Good headphones are good

I've had a lot of headphones over the years, but until recently I never really had any good ones.  You know, headphones that cost more than $30.  But now I do, and I have to say it really makes a difference.

It started with Christmas.  Every year my company gives out a cool company Christmas present, customized with the company logo.  Well, this year the gift was a pair of Beats Studio3 wireless headphones.  These are really nice headphones.  I never would have spent that kind of money on headphones for myself, but they might actually be worth it.  They're quite comfortable, have a cord and Bluetooth, have good battery life, charge quicky, and have noise-cancelling.

The only problem with the Beats is that they're not super portable.  I mean, they're fine, but they're full-sized headphones and they block a lot of background noise even with the noise-cancelling turned off.  They're not optimal for things like jogging, or those times when I'm doing chores around the house and want to listen to  a podcast in one ear while I keep the other one free to listen for my kid.

So to that end, I bought a set of Raycon E25 wireless earbuds.  They're not Beats, but they're actually quite nice.  They're comfortable (as earbuds go), sound great, and come with a highly portable case with a built-in battery.  They're perfect for ad hoc listening, such as when washing dishes, or when exercising.  And while Bluetooth can be a pain in the neck at times, I have to say that wireless earbuds and headphones are much more convenient.  You don't realize what a pain it is to always be catching wires on things until there are no wires to catch.

So if you don't have a good set of headphones, and you have the money, I recommend you get one.  It's one of those little things that really does make a much bigger difference than you'd think.

A good take from a doctor

Apropos of my previous post, here is a similar take, this time from an actual doctor specializing in infectious disease.  So it's not just me.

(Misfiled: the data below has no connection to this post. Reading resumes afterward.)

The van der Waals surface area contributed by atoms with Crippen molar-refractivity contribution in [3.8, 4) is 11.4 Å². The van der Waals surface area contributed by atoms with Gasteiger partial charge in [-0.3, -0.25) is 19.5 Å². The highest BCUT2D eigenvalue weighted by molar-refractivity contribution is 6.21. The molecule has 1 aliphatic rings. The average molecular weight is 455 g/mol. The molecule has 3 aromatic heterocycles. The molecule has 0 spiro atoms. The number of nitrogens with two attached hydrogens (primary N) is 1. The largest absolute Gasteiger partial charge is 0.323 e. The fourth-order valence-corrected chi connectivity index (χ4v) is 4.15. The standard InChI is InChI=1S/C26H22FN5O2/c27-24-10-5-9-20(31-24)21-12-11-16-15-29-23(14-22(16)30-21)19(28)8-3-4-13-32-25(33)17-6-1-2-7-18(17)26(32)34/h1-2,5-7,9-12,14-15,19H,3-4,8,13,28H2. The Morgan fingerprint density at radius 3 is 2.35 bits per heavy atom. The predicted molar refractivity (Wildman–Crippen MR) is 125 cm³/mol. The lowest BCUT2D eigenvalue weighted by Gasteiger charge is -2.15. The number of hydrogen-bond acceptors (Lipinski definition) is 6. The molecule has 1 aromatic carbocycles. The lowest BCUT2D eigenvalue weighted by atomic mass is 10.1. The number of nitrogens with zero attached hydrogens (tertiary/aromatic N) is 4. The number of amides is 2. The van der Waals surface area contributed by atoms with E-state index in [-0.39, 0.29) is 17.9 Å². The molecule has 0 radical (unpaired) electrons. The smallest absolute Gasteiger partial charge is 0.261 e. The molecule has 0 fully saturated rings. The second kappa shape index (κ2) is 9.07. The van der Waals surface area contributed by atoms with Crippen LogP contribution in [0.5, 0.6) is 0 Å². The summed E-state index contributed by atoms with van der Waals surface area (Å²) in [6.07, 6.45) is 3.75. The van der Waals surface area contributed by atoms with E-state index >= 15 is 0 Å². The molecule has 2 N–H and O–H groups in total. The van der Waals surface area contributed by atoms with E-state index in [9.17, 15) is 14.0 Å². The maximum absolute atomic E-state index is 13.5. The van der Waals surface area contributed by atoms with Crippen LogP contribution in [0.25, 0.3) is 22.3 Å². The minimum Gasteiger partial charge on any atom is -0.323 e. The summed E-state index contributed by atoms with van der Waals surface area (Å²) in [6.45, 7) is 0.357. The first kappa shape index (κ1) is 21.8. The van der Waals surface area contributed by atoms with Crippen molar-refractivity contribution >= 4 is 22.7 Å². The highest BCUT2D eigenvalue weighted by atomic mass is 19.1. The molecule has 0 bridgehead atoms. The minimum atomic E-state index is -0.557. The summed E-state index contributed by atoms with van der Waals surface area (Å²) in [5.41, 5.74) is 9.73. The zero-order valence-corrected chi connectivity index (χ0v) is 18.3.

The short version: while COVID-19 is a serious matter, right now he's more concerned about the response to it than the virus itself.  People are losing their composure and doing crazy things, and it just makes the situation worse than it needs to be.

So keep calm.  If you're relatively young and healthy, you'll probably be fine, even of you catch the virus.  Just wash your hands and take reasonable precautions to protect the sick and elderly around you. 

And actually think about what you're doing.  Don't be like the clerk in Home Depot who insisted on standing a foot and a half away from me, or like the woman in Wegmans who was wearing a face mask while carrying around a cup of coffee.  Be sensible.   I know things are stressful right now, but it's not the end of the world - we will get through this.

A nice support package from work

On Friday I got a nice care package from the office.  They sent one out to everybody as a nice reminder of normalcy.  If we can't get to the free snacks, they'll send the free snacks to us!

My care package from the officeThe good people in Datto operations are the best.  They always do a fantastic job of keeping up morale and taking care of everyone.  Thanks, guys!

Hunkering down for the pandemic

This week started "work from home for the foreseeable future."  It's pretty much going to be nothing but sitting around the house and going out in the yard for a while.

This is because, in response to the coronavirus epidemic, pretty much everything is cancelled.  Last Thursday the news announced the first case of COVID-19 in my Monroe County, New York, where I live. That morning my boss advised all his reports to feel free to work from home.  The next day, the CEO sent out a message that we were closing most of our offices and ordering everybody to work from home.  On Saturday the county closed down all the schools.  Over the course of the rest of the week, the state government announced progressively more closures, and yesterday put the state on "pause".  This means pretty much everything is closed, i.e. all businesses deemed non-essential. I'm still not 100% clear what counts as "essential", but it's not much beyond food and medical care.

Fortunately for me and my family, I made good career choices in my youth.  As a professional software developer, working remotely is generally not a challenge for me.  I'm also fortunate to be working for a company that sells BCDR solutions with a subscription model.  Particularly with the increased move to telecommuting, the need for backup solutions is not going to go away, and our subscription services mean that the company will have recurring revenue even if new sales decline.  So not only am I in a profession that is well positioned to weather a crisis like this, I'm working for a company that is not in any immediate danger of going out of business.